529 plans are widely regarded as an excellent option for individuals looking to save for education expenses. These plans offer numerous benefits, such as tax-free growth and the ability to claim a state tax deduction on contributions.
A common argument against starting a 529 college savings plan for children is the uncertainty whether the child will even attend college, and if they will even need the money (Scholarships, financial aid, etc.).
Thanks to the SECURE Act 2.0, some of this concern is alleviated by allowing distributions from 529 plans to Roth IRAs. Starting in 2024, unused 529 funds can be transferred to the beneficiaries retirement savings without any taxes or penalties.
Until recently, there were only a few planning options for the leftover 529 funds. You could change the beneficiary to a member of the family, withdraw up to $10,000 to pay toward qualifying loans, or simply withdraw the money for nonqualified use, resulting in income tax and a 10% penalty applied to the earnings.
With the new rule, the 529 plan has become even more valuable due to the Roth conversion option. Here are the details:
- Lifetime maximum of $35,000
The total lifetime limit for transfers from a 529 plan to a Roth IRA is $35,000 per beneficiary. Rollovers can begin in 2024.
- Annual contribution limits still apply
For 2023, the current contribution limit is $6,500. However, income eligibility limits do not apply.
- Must be open for at least 15 years
The 529 account must be open for at least 15 years. Contributions made to the 529 plan within the last five years are not eligible to be rolled into a Roth.
- Same beneficiaries
The Roth IRA must be established in the name of the 529 beneficiary.
One question that still remains is whether changing the 529 beneficiary would trigger a reset to the 15-year clock requirement. We still need to wait on more guidance from Congress on this.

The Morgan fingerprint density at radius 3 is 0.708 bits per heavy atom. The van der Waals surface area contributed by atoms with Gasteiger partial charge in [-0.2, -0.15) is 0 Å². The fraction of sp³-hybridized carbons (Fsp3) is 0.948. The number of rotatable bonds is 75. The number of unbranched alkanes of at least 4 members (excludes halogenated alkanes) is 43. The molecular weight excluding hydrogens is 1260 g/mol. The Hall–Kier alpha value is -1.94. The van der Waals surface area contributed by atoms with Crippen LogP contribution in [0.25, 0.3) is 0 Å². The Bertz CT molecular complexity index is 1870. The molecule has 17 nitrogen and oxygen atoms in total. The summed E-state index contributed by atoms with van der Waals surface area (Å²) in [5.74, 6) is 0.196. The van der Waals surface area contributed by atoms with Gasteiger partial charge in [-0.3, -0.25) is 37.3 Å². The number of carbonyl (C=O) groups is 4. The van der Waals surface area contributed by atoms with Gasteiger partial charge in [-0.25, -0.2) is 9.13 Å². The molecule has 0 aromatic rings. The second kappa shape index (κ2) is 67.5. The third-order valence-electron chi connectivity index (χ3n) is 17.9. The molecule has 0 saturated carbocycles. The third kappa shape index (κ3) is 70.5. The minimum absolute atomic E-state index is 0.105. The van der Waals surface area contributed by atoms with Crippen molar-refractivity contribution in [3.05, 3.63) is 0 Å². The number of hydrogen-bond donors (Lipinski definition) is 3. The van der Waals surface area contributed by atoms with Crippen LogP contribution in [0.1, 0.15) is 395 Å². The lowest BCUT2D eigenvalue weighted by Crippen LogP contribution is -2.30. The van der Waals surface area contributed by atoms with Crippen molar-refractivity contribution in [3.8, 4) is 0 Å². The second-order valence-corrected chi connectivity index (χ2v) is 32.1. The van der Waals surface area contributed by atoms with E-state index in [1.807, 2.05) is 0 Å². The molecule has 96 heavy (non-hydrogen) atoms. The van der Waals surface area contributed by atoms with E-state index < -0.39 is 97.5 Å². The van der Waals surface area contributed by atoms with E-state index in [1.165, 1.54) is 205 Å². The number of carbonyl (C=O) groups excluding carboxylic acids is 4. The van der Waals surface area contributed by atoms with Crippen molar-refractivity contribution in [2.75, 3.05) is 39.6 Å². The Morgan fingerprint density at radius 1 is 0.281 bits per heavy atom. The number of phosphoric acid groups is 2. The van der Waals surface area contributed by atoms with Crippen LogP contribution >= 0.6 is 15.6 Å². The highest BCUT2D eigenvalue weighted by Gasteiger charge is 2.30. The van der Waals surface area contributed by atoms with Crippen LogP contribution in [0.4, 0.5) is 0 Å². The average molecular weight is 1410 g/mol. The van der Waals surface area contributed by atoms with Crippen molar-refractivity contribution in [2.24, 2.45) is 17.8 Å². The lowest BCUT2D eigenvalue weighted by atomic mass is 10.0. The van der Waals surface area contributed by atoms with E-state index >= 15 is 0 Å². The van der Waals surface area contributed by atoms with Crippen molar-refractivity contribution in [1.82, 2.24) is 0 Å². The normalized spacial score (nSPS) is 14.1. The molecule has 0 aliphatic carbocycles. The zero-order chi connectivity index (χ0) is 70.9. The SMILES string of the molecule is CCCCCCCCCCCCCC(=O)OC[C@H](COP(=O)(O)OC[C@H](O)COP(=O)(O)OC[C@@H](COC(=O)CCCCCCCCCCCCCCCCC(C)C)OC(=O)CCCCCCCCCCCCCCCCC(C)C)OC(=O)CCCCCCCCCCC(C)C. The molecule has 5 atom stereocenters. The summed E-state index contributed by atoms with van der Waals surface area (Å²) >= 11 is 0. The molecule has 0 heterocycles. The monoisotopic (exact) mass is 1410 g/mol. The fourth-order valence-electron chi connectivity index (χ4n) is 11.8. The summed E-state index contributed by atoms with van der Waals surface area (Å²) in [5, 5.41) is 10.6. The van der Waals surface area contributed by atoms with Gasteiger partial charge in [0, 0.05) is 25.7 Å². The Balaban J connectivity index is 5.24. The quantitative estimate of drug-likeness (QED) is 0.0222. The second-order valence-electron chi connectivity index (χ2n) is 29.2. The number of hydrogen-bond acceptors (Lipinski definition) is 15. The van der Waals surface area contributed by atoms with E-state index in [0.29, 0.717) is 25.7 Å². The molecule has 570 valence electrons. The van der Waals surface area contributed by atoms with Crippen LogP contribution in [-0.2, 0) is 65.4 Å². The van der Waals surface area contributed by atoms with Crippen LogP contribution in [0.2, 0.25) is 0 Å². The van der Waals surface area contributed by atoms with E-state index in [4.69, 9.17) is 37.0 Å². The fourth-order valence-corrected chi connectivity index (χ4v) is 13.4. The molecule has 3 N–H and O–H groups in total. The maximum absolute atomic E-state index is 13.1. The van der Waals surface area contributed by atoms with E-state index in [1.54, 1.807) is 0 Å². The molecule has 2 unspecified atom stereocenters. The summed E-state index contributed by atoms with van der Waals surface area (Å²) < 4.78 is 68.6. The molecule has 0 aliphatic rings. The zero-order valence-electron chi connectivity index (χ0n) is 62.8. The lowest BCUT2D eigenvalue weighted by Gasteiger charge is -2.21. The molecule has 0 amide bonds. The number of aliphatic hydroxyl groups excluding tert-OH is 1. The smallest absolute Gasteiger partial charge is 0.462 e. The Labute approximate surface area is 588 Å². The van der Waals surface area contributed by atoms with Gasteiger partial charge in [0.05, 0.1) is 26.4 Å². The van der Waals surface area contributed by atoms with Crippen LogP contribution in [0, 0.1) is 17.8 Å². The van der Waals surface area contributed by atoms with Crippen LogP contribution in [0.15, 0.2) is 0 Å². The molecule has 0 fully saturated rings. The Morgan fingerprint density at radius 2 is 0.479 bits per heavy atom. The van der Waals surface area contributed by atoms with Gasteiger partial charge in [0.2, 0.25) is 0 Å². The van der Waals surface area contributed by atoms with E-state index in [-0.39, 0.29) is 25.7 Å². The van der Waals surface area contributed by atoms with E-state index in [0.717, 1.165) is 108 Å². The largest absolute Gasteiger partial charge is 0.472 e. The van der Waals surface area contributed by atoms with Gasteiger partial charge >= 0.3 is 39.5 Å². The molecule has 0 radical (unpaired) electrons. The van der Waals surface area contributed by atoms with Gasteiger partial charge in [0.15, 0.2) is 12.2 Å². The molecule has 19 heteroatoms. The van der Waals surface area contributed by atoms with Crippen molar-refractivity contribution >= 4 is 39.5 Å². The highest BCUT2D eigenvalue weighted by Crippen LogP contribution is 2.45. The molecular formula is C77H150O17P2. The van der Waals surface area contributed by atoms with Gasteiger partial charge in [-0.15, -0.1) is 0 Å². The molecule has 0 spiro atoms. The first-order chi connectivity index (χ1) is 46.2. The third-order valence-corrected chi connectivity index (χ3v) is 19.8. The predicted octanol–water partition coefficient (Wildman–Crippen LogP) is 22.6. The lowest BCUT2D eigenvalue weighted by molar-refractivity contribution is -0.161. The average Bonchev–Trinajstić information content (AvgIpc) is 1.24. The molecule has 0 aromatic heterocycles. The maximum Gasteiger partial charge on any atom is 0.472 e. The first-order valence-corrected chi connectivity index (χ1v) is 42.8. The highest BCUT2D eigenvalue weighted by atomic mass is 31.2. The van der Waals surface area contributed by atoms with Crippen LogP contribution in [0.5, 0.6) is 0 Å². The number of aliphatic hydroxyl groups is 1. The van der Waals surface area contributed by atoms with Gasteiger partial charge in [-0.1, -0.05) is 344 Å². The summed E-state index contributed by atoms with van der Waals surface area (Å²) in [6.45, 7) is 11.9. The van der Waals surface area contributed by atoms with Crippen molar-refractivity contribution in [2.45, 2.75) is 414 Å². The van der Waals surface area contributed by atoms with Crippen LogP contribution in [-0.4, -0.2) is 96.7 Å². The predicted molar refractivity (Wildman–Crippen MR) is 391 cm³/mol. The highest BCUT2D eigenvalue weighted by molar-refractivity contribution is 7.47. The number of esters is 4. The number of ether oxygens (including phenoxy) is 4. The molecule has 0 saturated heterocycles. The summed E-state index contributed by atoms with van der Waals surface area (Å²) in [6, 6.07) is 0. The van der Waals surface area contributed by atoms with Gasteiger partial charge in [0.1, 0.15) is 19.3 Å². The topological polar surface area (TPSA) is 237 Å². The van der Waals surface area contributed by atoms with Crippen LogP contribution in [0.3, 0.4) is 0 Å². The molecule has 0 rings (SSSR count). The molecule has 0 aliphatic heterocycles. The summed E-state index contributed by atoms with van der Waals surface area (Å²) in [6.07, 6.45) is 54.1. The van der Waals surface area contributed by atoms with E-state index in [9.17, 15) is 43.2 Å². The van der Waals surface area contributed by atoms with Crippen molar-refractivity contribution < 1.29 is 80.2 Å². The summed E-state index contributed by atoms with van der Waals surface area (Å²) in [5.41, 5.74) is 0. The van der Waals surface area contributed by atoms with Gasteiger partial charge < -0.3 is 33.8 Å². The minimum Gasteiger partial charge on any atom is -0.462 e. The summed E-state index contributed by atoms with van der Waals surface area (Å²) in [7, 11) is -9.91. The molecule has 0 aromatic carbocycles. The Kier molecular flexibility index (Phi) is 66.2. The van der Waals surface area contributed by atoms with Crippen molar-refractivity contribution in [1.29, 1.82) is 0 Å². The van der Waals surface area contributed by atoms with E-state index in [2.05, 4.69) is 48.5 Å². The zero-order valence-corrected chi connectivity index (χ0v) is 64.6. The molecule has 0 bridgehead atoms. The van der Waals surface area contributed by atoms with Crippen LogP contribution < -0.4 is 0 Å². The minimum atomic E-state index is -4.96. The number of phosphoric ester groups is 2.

The new provision provides an opportunity for parents to jump-start retirement savings for children while saving for college at the same time. Parents have the flexibility to name themselves as beneficiaries and change the beneficiary to a child in the future. If not, the parents could remain the beneficiary and transfer the funds to a Roth IRA for themselves.
With this added benefit, the value of a 529 plan has increased, making it a wise decision to consider contributing.
Disclaimers and Sources:
Stock investing includes risks, including fluctuating prices and loss or principal. This information is not intended to provide specific advice or recommendations about any stock nor is it intended to be a recommendation to buy, sell or hold any stock investment. We suggest speaking with your financial professional about your situation prior to investing.
Prior to investing in 529 Plan investors should consider whether the investor’s or designated beneficiary’s home state offers any state tax or other state benefits such as financial aid, scholarship funds, and protection from creditors that are only available for investments in such state’s qualified tuition program. Withdrawals used for qualified expenses are federally tax free. Tax treatment at the state level may vary. Please consult with your tax advisor before investing.